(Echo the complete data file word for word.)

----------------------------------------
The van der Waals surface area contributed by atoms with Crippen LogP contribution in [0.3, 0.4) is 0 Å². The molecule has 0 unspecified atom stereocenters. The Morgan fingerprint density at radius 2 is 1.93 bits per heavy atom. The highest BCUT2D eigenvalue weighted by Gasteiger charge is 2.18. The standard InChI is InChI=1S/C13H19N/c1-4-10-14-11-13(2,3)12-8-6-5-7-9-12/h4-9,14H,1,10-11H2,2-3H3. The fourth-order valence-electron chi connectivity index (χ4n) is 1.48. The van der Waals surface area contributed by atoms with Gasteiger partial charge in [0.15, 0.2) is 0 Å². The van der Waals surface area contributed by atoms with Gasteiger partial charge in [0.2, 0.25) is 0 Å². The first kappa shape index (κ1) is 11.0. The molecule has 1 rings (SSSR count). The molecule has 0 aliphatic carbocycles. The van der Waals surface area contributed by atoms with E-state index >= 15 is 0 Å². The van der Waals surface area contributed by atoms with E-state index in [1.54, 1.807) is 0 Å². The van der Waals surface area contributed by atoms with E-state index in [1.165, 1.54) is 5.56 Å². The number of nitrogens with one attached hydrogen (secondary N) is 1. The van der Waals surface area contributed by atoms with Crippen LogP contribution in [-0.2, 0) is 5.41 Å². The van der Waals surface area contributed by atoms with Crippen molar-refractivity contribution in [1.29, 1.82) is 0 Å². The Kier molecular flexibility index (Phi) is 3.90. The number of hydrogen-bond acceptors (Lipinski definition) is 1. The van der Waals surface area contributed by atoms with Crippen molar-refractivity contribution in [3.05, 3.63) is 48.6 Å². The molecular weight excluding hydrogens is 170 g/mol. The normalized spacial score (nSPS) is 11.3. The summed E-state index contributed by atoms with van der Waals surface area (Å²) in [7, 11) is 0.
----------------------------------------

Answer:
The van der Waals surface area contributed by atoms with Crippen LogP contribution in [0.3, 0.4) is 0 Å². The molecule has 0 unspecified atom stereocenters. The Morgan fingerprint density at radius 2 is 1.93 bits per heavy atom. The highest BCUT2D eigenvalue weighted by Gasteiger charge is 2.18. The standard InChI is InChI=1S/C13H19N/c1-4-10-14-11-13(2,3)12-8-6-5-7-9-12/h4-9,14H,1,10-11H2,2-3H3. The fourth-order valence-electron chi connectivity index (χ4n) is 1.48. The van der Waals surface area contributed by atoms with Gasteiger partial charge in [0.15, 0.2) is 0 Å². The van der Waals surface area contributed by atoms with Gasteiger partial charge in [0.2, 0.25) is 0 Å². The first kappa shape index (κ1) is 11.0. The molecule has 1 rings (SSSR count). The molecule has 0 aliphatic carbocycles. The van der Waals surface area contributed by atoms with E-state index >= 15 is 0 Å². The van der Waals surface area contributed by atoms with E-state index in [1.54, 1.807) is 0 Å². The van der Waals surface area contributed by atoms with E-state index in [1.165, 1.54) is 5.56 Å². The number of nitrogens with one attached hydrogen (secondary N) is 1. The van der Waals surface area contributed by atoms with Crippen LogP contribution in [-0.2, 0) is 5.41 Å². The van der Waals surface area contributed by atoms with Crippen molar-refractivity contribution in [1.29, 1.82) is 0 Å². The Kier molecular flexibility index (Phi) is 3.90. The number of hydrogen-bond acceptors (Lipinski definition) is 1. The van der Waals surface area contributed by atoms with Crippen molar-refractivity contribution in [3.05, 3.63) is 48.6 Å². The molecular weight excluding hydrogens is 170 g/mol. The normalized spacial score (nSPS) is 11.3. The summed E-state index contributed by atoms with van der Waals surface area (Å²) in [7, 11) is 0.